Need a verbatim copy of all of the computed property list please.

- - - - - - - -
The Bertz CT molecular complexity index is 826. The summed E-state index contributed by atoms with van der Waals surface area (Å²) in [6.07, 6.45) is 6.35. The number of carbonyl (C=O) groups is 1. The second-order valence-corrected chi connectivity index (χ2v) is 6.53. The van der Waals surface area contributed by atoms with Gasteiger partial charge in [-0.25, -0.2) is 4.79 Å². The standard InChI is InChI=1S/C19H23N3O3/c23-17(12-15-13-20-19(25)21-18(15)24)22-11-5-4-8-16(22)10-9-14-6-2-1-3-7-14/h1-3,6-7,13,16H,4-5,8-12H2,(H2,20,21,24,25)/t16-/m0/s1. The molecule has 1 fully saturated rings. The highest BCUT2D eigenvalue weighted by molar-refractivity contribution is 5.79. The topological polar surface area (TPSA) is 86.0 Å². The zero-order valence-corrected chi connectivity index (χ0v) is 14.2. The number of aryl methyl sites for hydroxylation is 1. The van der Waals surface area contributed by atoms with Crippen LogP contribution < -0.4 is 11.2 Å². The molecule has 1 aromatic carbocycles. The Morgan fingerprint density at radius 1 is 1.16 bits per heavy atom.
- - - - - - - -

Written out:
The Bertz CT molecular complexity index is 826. The summed E-state index contributed by atoms with van der Waals surface area (Å²) in [6.07, 6.45) is 6.35. The number of carbonyl (C=O) groups is 1. The second-order valence-corrected chi connectivity index (χ2v) is 6.53. The van der Waals surface area contributed by atoms with Gasteiger partial charge in [-0.25, -0.2) is 4.79 Å². The standard InChI is InChI=1S/C19H23N3O3/c23-17(12-15-13-20-19(25)21-18(15)24)22-11-5-4-8-16(22)10-9-14-6-2-1-3-7-14/h1-3,6-7,13,16H,4-5,8-12H2,(H2,20,21,24,25)/t16-/m0/s1. The molecule has 1 fully saturated rings. The highest BCUT2D eigenvalue weighted by molar-refractivity contribution is 5.79. The topological polar surface area (TPSA) is 86.0 Å². The zero-order valence-corrected chi connectivity index (χ0v) is 14.2. The number of aryl methyl sites for hydroxylation is 1. The van der Waals surface area contributed by atoms with Crippen LogP contribution < -0.4 is 11.2 Å². The molecule has 1 aromatic carbocycles. The Morgan fingerprint density at radius 1 is 1.16 bits per heavy atom.